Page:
In other words, for a transformer there is no direct electrical connection between the two coil windings, thereby giving it the name also of an Isolation Transformer. Generally, the primary winding of a transformer is connected to the input voltage supply and converts or transforms the electrical power into a magnetic field. While the job of the secondary winding is to convert this alternating magnetic field into electrical power producing the required output voltage as shown.

Notice that the two coil windings are not electrically connected but are only linked magnetically. A single-phase transformer can operate to either increase or decrease the voltage applied to the primary winding. When a transformer is used to “increase” the voltage on its secondary winding with respect to the primary, it is called a Step-up transformer. When it is used to “decrease” the voltage on the secondary winding with respect to the primary it is called a Step-down transformer.

However, a third condition exists in which a transformer produces the same voltage on its secondary as is applied to its primary winding. In other words, its output is identical with respect to voltage, current and power transferred. This type of transformer is called an “Impedance Transformer” and is mainly used for impedance matching or the isolation of adjoining electrical circuits.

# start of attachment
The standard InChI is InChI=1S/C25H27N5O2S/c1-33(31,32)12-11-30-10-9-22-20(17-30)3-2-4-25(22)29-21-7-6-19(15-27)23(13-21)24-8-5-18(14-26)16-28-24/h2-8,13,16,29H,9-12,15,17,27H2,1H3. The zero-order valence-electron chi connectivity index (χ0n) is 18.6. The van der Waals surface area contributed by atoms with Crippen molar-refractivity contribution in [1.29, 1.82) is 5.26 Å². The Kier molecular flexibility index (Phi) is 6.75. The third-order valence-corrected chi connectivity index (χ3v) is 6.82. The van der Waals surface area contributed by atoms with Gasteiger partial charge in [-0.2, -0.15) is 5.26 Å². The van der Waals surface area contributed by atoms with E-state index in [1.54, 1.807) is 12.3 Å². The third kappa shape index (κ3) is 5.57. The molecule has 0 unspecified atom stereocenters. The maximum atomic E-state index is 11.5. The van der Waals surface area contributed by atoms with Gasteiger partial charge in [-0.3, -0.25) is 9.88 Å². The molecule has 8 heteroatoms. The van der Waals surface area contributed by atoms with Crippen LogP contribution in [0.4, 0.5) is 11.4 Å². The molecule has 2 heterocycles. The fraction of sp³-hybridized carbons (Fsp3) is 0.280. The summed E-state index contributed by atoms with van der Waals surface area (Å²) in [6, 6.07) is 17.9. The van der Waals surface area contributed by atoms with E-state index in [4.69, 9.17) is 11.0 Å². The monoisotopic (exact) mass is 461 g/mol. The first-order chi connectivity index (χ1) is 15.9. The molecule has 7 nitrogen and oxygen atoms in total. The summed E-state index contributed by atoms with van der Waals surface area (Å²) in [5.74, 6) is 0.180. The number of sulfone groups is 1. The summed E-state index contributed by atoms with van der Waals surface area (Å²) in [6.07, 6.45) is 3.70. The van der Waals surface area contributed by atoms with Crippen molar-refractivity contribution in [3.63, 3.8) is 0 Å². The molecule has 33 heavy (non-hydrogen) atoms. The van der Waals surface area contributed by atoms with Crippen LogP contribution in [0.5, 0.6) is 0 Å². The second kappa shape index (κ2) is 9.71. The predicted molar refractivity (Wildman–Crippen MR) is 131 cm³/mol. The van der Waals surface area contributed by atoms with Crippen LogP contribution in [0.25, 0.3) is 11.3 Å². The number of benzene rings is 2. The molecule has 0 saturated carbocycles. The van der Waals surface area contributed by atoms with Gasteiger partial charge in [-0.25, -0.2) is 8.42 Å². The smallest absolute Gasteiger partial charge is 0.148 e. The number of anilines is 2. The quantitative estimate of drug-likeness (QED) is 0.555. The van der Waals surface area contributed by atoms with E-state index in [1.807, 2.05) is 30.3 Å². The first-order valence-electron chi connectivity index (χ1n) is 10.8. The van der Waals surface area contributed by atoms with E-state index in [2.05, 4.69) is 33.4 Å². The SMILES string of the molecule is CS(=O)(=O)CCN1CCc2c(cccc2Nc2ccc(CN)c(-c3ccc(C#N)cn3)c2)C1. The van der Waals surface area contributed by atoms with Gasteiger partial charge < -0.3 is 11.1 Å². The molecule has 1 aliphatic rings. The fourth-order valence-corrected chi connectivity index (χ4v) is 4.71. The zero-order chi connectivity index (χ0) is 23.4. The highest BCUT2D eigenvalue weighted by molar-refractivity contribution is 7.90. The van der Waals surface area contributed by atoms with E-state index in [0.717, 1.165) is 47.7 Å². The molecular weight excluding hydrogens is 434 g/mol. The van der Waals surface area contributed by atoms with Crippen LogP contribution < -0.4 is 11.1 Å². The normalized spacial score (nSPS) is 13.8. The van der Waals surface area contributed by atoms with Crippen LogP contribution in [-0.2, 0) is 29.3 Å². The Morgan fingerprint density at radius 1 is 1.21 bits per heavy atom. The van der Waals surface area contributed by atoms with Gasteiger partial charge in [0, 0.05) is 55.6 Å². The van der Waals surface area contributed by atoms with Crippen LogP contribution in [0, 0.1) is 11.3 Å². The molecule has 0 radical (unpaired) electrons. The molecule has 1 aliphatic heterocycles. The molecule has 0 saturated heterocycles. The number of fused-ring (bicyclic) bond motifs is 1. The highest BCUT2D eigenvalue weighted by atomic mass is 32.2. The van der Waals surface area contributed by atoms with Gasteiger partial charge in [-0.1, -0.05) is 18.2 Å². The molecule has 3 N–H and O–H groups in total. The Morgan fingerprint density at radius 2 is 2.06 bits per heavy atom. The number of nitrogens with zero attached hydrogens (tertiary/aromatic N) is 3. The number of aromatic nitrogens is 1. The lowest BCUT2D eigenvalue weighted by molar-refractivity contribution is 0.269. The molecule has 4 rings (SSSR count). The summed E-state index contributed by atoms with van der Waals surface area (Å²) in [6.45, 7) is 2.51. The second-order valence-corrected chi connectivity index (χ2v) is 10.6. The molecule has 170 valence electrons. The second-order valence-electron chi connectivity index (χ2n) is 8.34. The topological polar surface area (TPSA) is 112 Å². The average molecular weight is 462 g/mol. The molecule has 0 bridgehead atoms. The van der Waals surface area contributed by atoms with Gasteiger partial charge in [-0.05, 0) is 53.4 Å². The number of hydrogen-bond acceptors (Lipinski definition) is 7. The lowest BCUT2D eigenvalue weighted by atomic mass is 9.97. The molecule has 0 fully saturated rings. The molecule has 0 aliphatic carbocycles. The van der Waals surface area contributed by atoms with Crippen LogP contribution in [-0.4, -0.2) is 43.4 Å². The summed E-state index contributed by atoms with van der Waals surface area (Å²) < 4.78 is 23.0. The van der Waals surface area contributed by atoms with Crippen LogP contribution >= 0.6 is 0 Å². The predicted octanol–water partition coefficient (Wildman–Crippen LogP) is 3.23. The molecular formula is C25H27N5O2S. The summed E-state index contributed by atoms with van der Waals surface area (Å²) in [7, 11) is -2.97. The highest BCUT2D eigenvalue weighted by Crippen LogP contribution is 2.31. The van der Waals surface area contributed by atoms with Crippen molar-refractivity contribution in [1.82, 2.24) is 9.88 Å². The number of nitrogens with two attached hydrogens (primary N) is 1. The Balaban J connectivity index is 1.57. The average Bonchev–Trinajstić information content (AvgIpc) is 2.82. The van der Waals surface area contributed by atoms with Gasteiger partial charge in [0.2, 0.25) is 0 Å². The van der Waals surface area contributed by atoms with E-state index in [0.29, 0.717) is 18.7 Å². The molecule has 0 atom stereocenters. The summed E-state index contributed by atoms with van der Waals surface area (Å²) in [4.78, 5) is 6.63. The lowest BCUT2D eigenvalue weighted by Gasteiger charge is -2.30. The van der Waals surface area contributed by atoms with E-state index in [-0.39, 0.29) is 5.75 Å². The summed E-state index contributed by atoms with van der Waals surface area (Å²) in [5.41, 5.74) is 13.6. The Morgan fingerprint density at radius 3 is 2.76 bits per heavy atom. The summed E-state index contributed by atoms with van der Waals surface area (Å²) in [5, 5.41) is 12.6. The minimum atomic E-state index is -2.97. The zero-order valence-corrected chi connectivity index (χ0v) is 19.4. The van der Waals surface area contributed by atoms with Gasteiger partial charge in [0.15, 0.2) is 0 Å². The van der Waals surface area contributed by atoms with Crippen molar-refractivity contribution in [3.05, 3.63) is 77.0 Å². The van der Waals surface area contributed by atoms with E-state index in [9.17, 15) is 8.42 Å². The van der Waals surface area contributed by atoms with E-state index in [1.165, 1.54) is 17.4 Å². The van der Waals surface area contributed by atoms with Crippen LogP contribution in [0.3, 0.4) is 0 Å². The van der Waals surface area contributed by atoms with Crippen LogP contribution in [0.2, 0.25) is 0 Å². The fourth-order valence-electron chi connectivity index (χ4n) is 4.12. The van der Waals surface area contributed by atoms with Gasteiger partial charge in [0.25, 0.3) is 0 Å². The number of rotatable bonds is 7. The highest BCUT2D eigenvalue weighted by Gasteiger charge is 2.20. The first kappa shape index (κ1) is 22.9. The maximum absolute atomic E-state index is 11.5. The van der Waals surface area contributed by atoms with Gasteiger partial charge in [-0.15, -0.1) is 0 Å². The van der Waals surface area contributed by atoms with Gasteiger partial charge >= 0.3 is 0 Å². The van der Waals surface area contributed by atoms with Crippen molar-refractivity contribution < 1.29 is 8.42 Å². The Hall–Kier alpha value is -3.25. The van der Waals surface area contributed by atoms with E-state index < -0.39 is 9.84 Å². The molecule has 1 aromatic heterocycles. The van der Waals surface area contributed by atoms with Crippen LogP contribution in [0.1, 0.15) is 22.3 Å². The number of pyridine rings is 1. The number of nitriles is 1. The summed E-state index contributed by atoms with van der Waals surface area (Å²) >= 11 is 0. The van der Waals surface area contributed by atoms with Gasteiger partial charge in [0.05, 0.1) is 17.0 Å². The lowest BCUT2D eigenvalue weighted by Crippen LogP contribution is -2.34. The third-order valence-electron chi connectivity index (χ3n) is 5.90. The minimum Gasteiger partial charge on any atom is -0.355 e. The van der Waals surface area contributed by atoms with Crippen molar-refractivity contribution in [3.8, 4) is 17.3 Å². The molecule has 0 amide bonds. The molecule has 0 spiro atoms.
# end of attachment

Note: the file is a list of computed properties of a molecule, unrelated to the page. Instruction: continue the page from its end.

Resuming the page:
Basically, to change the voltage in either the primary or secondary you change the number of coils, or number of times the copper is wrapped around the iron core. This is called a ratio. If you have 3 volts on the primary and the ratio is 3:1 or 3 to 1 the voltage on the secondary would be 1 volt.

Transformers are all about “ratios”. The ratio of the primary to the secondary, the ratio of the input to the output, and the turns ratio of any given transformer will be the same as its voltage ratio. In other words for a transformer: “turns ratio = voltage ratio”. The actual number of turns of wire on any winding is generally not important, just the turns ratio and this relationship is given. [See Fig, 3]

Another one of the transformer basics parameters is its power rating. The power rating of a transformer is obtained by simply multiplying the current by the voltage to obtain a rating in Volt-amperes, ( VA ). Small single phase transformers may be rated in volt-amperes only, but much larger power transformers are rated in units of Kilo volt-amperes, ( kVA ) where 1 kilo volt-ampere is equal to 1,000 volt-amperes, and units of Mega volt-amperes, ( MVA ) where 1 mega volt-ampere is equal to 1 million volt-amperes.